Sacramento Superior Court — one of the few courts that installed CCMS only to became a leading critic of the software — announced last week that three private companies have qualified to sell what is likely to be many millions of dollars-worth of case management programming to California’s 58 trial courts. Sacramento and Santa Clara Superior Court have taken the lead within a group of IT workers from 13 trial courts called the California Information Technology Managers Forum. The courts participating in forum are from Orange, Humboldt, Alameda, Mariposa, Riverside, Fresno, Kings, Kern, Merced, San Diego and San Mateo counties, according to a list provided by the Administrative Office of the Courts. They vetted and OK’d Texas-based Tyler Technologies, New Mexico-based Justice Systems Inc. and Thomson Reuters’ LT Court Tech. As an example of the sums involved, San Luis Obispo Superior Court, a relatively small court in California, recently agreed to pay Tyler $3.1 million to buy the Odyssey case management system that allows for electronic filing. Tyler was chosen despite pricing its software substantially higher than the competing bidders.

Tyler has been winning a big number of contracts in the last couple years with courts in Texas, Indiana, Nevada and now California. Robert Oyung, the Chief Information Officer for Santa Clara, said the vetting of the software vendors was a collaborative effort by the technology forum members. He said all courts were invited to review the top six proposers, but eight courts were responsible for rating, or scoring, the applicants. Sacramento Judge Trena Burger-Plavan noted that AOC staff also jumped into the scoring. “In terms of the scoring,” said the judge, “I know that the AOC participated and all courts were able to provide feedback on the vendor proposals and demonstrations that were presented.”

She said the forum’s evaluators were anonymous. “Each submitted votes after receiving input from participants throughout all the courts and the AOC.” Judge James Herman of Santa Barbara, the former chair of the CCMS internal committee on the governing Judicial Council and a consistent promoter of CCMS, is now the the chair of the Judicial Council’s technology committee and also chair of the committee’s technology task force. He said in an interview that the individual trial courts don’t have to go with any of the three chosen ones. “This is an RFP that all courts can use, are not required to use, but can save the expense of building your own RFP that meets the California contract code, which is very labor intensive for a small court. Smaller courts that don’t have the legal or technology expertise to develop their own RFP can look to this as a template,” said Herman.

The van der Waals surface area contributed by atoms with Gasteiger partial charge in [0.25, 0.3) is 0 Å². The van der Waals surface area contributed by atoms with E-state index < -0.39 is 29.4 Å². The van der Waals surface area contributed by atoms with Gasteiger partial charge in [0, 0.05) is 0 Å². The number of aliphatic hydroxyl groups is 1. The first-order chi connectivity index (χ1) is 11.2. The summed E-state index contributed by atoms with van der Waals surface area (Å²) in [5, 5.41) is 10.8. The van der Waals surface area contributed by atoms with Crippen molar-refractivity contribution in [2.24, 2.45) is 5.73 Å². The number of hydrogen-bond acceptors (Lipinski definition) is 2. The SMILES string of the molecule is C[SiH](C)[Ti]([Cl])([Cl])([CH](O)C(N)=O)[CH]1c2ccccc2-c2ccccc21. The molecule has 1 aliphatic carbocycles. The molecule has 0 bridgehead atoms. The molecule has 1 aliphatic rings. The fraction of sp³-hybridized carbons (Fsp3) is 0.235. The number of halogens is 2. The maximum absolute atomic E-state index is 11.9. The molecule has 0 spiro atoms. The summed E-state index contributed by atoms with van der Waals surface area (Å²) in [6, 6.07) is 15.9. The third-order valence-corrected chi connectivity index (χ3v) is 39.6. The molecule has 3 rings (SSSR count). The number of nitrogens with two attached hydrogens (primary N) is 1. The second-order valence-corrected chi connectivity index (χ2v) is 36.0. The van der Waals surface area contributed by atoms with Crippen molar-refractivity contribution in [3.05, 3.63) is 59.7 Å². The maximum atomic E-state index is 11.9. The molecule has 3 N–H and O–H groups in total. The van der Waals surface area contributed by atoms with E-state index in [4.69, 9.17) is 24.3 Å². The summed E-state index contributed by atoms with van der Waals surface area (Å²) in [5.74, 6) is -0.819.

As with the old CCMS system, courts will still be able to choose whether to host their data locally or at a distant location. During the failed effort by central administrators to establish a uniform, statewide software, some courts became distrustful of storing their data on a remote site, as the central administrators were urging. Tech staff in San Diego, Orange and Santa Barbara all expressed reservations on hosting court information away from the court.

“Most courts might like offsite so they don’t have to buy the hardware,” said Herman. “So offsite hosting might not be a bad idea. A group of courts could also work in consortia and share a server.” Herman stressed the need for buying new software and the need to do that quickly.

“There’s about six courts who have a need to replace their case management systems. We have a lot that are 30 years old. We have situations where courts are still on county mainframe systems and counties are saying we’re upgrading our mainframes and the cost will be ‘x’ which the courts can’t afford.” In an email, Herman added, “I want to emphasize that there is limited and dwindling funding for technology. We can’t keep courthouse doors open without functioning case management systems and more efficient business practices. And both the executive and legislative branches have made it clear that there will be no technology funding without a technology plan in collaboration with the courts.”